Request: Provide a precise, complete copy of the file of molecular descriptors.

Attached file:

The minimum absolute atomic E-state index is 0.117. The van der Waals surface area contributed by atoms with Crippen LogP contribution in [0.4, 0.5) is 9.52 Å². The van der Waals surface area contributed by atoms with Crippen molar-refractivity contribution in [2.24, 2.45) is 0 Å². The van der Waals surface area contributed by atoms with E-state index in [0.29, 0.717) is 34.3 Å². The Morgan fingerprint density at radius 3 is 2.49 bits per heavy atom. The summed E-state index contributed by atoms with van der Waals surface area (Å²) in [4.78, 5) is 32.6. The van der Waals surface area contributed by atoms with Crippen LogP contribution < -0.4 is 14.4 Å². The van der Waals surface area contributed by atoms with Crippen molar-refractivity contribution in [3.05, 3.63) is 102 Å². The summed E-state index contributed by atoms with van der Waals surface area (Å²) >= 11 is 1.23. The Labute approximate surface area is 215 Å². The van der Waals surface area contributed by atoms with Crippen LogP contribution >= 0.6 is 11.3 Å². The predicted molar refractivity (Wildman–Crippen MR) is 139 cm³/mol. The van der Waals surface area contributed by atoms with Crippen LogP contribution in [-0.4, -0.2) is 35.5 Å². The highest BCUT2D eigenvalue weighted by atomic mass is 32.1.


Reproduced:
The minimum absolute atomic E-state index is 0.117. The van der Waals surface area contributed by atoms with Crippen LogP contribution in [0.4, 0.5) is 9.52 Å². The van der Waals surface area contributed by atoms with Crippen molar-refractivity contribution in [2.24, 2.45) is 0 Å². The van der Waals surface area contributed by atoms with E-state index in [0.29, 0.717) is 34.3 Å². The Morgan fingerprint density at radius 3 is 2.49 bits per heavy atom. The summed E-state index contributed by atoms with van der Waals surface area (Å²) in [4.78, 5) is 32.6. The van der Waals surface area contributed by atoms with Crippen LogP contribution < -0.4 is 14.4 Å². The van der Waals surface area contributed by atoms with Crippen molar-refractivity contribution in [3.05, 3.63) is 102 Å². The summed E-state index contributed by atoms with van der Waals surface area (Å²) >= 11 is 1.23. The Labute approximate surface area is 215 Å². The van der Waals surface area contributed by atoms with Crippen LogP contribution >= 0.6 is 11.3 Å². The predicted molar refractivity (Wildman–Crippen MR) is 139 cm³/mol. The van der Waals surface area contributed by atoms with Crippen LogP contribution in [-0.4, -0.2) is 35.5 Å². The highest BCUT2D eigenvalue weighted by atomic mass is 32.1.